Millburn had to be honest to himself, Holloway intimidated him, particularly now that he’d been infected with God knows what. As far as he was concerned, Charlie was a ticking time bomb waiting to go off, and he should be in quarantine, or at least kept in his own quarters. Who the hell knew what was going to happen, what was his going to do? Erupt tentacles? Turn into God knows what… from everything Millburn saw so far during this mission, it wouldn’t be that hard to believe. Millburn picked up a rougly 2x2 foot metal plate from a pile of assorted sized metal plates some of the crew were able to put together or salvage from the initial crash. They wheeled them in a day or so ago. He reached his foot over to the side to snag a stepladder with his boot. He dragged it over to under the damaged piece of the ceiling and went up two steps until he was close enough to the damage. With one hand he pressed the plate against the gash in the hull and raised his spot welder with another.
Christ I’ve never used one of these before… it seems easy enough though. The closest thing I’ve ever done to this was using a soldering iron and that was back when I was a Cub Scout.
There was the sound of the welders doing their hot work, but in the cryo center the silence was deafening for Millburn. Finally after a few long seconds he had had enough.
“Holloway, you’re a scientist like me. A man of reason. You’re infected with something and we have no idea when or what will happen to you, or anyone else on the ship. Why do you walk around like nothing’s happened? Why don’t you put yourself in quarantine?”
Charlie glanced over briefly to see Millburn shuffling up a ladder with a chunk of metal, set on filling out the cracks on Prometheus. He had to give Millburn credit--it would have been easy to mumble some excuse and duck away from manual labor. Millburn wasn't quite the pussy he seemed to be.
The truth of it was, Millburn was the kind of guy Charlie would have liked to work with back on earth. He had that wide-eyed enthusiasm for everything science. The man clearly knew what he was talking about. There was passion there. An awe of mother nature's devious ways. The kind of religious fever that broke out on Elizabeth's face every time she encountered something amazing--a broken clay pot, old, dried bones, cave paintings. Charlie appreciated passionate people; nine times out of ten, you could get them to do anything for the sake of science. Anything.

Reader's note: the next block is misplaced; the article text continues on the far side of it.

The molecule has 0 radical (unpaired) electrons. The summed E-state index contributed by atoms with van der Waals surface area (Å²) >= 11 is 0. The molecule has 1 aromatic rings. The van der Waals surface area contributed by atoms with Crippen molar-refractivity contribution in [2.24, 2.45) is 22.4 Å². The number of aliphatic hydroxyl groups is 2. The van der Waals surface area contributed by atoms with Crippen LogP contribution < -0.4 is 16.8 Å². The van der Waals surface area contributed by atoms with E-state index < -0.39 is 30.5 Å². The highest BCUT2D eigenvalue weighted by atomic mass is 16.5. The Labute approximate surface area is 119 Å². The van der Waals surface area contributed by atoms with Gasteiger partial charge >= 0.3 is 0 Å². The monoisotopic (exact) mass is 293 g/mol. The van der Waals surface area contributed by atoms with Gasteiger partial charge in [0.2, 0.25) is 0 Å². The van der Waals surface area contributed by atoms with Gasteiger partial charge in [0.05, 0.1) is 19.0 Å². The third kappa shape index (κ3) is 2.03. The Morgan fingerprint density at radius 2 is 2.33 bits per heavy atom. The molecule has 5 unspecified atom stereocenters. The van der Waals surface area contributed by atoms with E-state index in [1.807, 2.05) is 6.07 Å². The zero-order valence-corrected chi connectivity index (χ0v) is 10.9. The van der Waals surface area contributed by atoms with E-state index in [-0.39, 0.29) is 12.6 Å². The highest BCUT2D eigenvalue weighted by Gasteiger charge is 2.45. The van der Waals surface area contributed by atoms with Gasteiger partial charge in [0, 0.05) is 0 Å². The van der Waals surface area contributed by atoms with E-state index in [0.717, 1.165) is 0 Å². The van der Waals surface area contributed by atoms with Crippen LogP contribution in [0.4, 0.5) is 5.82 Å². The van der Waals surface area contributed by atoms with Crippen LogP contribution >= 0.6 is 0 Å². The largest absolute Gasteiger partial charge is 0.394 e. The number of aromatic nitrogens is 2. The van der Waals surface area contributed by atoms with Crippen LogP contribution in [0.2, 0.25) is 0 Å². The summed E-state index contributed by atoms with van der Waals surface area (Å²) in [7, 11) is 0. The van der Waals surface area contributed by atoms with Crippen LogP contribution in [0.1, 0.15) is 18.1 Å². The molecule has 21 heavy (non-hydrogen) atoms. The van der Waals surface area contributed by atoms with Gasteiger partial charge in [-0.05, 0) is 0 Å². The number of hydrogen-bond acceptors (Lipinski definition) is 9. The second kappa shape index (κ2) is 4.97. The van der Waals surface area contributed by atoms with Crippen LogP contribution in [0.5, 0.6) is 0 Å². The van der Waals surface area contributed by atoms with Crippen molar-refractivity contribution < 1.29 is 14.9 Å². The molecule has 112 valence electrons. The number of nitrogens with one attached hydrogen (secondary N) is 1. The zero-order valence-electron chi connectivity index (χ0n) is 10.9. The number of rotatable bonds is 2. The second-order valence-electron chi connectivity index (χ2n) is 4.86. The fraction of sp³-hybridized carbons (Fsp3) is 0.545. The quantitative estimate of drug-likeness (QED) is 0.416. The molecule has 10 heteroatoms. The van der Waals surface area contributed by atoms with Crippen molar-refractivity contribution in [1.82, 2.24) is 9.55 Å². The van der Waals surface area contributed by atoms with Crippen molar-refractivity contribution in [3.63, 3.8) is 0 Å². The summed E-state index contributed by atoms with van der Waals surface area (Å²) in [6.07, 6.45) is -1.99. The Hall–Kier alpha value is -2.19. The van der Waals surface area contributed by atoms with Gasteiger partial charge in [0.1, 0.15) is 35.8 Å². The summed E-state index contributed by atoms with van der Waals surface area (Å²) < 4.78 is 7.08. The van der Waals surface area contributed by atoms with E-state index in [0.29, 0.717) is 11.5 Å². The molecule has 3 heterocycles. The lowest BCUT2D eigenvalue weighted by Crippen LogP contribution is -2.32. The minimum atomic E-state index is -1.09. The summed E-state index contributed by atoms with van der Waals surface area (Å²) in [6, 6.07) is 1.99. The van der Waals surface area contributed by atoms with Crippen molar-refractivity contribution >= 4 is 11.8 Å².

It was the kind of passion Charlie shared, but on a different level. For Charlie, it was a high. A thrill. The excitement of finding something new. Touching something that hadn't been touched in years. Being the first set of human feet to step on an alien planet. The nitty gritty science of it all--yeah, he could appreciate it in it's own way. But the thrill of discovery...that's what kept Charlie up at night.
And what fucked him over, on more than one occasion. Including now. Trapped on an alien planet, lightyears away from anything civilized. Surviving.
Really, Charlie should know better. He should've been careful for what he wished for.
But he wasn't the only one out of his element. Millburn was very clearly, struggling to work the small torch. He let the other man struggle with it. If he needed help, he'd ask. Otherwise, it'd be a learning experience. They all had to learn how to make their own way out here. Any weak links, well. They were fucked. Millburn was the first to break the silence, over the quiet hiss of the torches. “Holloway, you’re a scientist like me. A man of reason. You’re infected with something and we have no idea when or what will happen to you, or anyone else on the ship." Here we go. Holloway felt his jaw clench, though he said nothing. Why do you walk around like nothing’s happened? Why don’t you put yourself in quarantine?”
It was, really, the question of the hour. Charlie knew it. Everyone knew it. And the truth was, if he had his way, he'd be back in quarantine. Away from everyone else. Where he couldn't hurt anyone. Where he couldn't hurt Elizabeth. But then there was that way she curled up against him. That plead. Please don't go back to the lab. Stay with me. And...well. He just had a hard as hell time saying no to her. Especially after what he'd put her through. "Tell you what," he said, glancing back at Millburn. "When I start sprouting a third arm, I'll be more than happy to get thrown back into quarantine. Until then, I think you guys need all the arms you can get."
Charlie turned back to his equipment and dropped his voice to a near mumble, "Someone's gotta get us off this rock." It made him uneasy. It made everyone uneasy. They had no idea what was still here. Living, just under the surface of the moon. Never mind the fact that they had no idea whether they were going next. What they would find. One thing was for certain: no way they were turning around and going back to earth. Not now. Even though Holloway knew there were some of the crew members dead set on turning this ship around and sending her right back where she came from. "Bet you didn't think you'd be gone from Kansas this long, huh, Dorothy?" Charlie said, offering a light grin. A little lightheartedness was the least he could do, even if it was a little at Millburn's expense.